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Oysters

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Center: Belon (the cream of the bivalve crop). Clockwise from top left: Bluepoint (tasty and relatively cheap), Kumamoto (a good beginner's choice), Moonstone (the pride of Rhode Island), and Wellfleet (straight from the Cape).   

Oysters—smooth, briny, and luxurious—can make a festive and romantic holiday appetizer. Unless, that is, you poison your guests or your date, at which point the bivalves tend to lose a considerable amount of their charm. Here’s what you need to know to slurp safely and well.

Oysters are divided into two main categories, East Coast and West Coast. East Coast oysters tend to be ½rmer and chewier than West Coast. They also have more brine, which means they’re saltier. West Coast oysters are creamier and sweeter and have more of a melt-in-your-mouth texture.

The five main species of oysters regularly available in New York are the Atlantic oyster (an East Coast oyster that’s sometimes sold by the name of the location it comes from, as in Bluepoints), the European flat, or Belon (also an East Coast oyster), and the Pacific, Kumamoto, and Olympia oysters (all West Coast).

“Holiday time is a great time of year to eat oysters,” says Michael Garvey, the general manager of the famous Grand Central Oyster Bar. “They’ve been eating all fall, so they’re very healthy during these months.” Garvey recommends a host of different oysters for holiday entertaining. “The Bluepoint is an excellent local oyster and can be had relatively inexpensively,” he says. “A good beginner oyster is the Kumamoto, because it’s typically petite, and although it’s creamy, it has a firm texture and it’s not as slimy as many other varieties,” he says. Garvey also enjoys Wellfleet oysters from Cape Cod and Moonstones from Rhode Island. For the more adventurous eater, he recommends the Belon. “It’s full-flavored,” he says. “It’s almost like taking in a mouthful of seawater. Many people don’t like them, but the true oyster lover will.”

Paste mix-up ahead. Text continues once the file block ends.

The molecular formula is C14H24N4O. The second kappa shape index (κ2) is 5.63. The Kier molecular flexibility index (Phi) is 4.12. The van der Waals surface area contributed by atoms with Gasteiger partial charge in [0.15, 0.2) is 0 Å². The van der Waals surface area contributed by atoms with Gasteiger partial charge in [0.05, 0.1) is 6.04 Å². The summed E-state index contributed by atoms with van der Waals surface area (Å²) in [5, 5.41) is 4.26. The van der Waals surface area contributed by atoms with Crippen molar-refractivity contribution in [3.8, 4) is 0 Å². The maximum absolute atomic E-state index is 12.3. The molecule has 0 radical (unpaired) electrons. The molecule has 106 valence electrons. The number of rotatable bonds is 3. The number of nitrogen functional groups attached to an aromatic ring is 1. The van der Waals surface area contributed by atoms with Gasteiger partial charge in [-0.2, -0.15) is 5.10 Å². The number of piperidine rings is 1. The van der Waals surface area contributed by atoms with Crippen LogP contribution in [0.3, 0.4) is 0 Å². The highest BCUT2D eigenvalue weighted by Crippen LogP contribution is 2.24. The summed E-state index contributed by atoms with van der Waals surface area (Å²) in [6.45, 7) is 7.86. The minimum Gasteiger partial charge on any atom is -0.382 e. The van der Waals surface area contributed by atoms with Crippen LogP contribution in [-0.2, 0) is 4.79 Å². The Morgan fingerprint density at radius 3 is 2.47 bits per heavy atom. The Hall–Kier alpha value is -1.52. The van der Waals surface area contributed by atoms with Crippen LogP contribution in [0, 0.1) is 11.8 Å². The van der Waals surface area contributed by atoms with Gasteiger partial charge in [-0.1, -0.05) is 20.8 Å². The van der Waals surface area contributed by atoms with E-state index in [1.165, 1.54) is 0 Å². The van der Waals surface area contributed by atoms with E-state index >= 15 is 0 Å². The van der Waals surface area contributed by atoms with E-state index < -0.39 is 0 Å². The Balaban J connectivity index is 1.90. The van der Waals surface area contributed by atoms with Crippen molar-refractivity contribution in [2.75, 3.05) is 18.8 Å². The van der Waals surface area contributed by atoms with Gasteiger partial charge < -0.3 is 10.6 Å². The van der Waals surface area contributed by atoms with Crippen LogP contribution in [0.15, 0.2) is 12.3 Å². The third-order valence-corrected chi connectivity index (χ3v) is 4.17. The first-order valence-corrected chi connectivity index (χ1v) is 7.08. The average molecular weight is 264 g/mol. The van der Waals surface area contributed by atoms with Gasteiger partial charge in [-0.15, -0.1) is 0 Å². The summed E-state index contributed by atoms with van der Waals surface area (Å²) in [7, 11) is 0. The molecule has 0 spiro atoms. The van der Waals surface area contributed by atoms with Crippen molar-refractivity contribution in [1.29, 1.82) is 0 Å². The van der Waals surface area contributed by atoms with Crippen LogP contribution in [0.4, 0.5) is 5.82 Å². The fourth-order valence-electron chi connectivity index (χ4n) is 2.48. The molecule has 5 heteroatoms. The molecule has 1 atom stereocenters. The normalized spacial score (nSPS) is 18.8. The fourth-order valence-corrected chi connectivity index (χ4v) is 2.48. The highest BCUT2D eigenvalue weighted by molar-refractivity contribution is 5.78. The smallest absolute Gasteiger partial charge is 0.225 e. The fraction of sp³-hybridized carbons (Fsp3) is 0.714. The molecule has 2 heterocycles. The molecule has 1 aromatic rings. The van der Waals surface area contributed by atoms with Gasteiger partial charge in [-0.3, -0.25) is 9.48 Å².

Oysters should be alive when you buy them. If an oyster is open, it may be dead. Tap it—if it’s alive, it will shut tight. If it stays open, don’t buy it. Because oysters should have their liquid intact, they should be sitting cup-side down in the store (oysters have a cup side and a flat side). If they’re kept on their flat side, their liquid will leak out. “If an oyster feels light, it means that it’s probably dry,” says Garvey. “Leave it.” Ditto if it has an off smell. Make sure that a store keeps oysters at the proper temperature, around 40 degrees, and preferably in a slightly humid environment, but not underwater (which would suffocate them).

When you get oysters home, store them in a box in the refrigerator and place a wet towel over the box to provide moisture. Oysters should be eaten as soon as possible. Because they’re not airtight, they’ll last only about a week, and they’ll quickly begin to pick up odors and flavors from the fridge.

Where to Buy
Some trustworthy oyster outlets with good selections are Pescatore Market (in Grand Central Station), Wild Edibles (also in Grand Central), and Citarella (various locations). Oysters typically cost about $2 each, though Belons can cost $3.

More Holiday Shopping Tips:
The Fanatic's Grocery List: How To Tell A Turkey from A Turkey

And See Also:
The Feasts: Holiday Banquets to the Nth Degree


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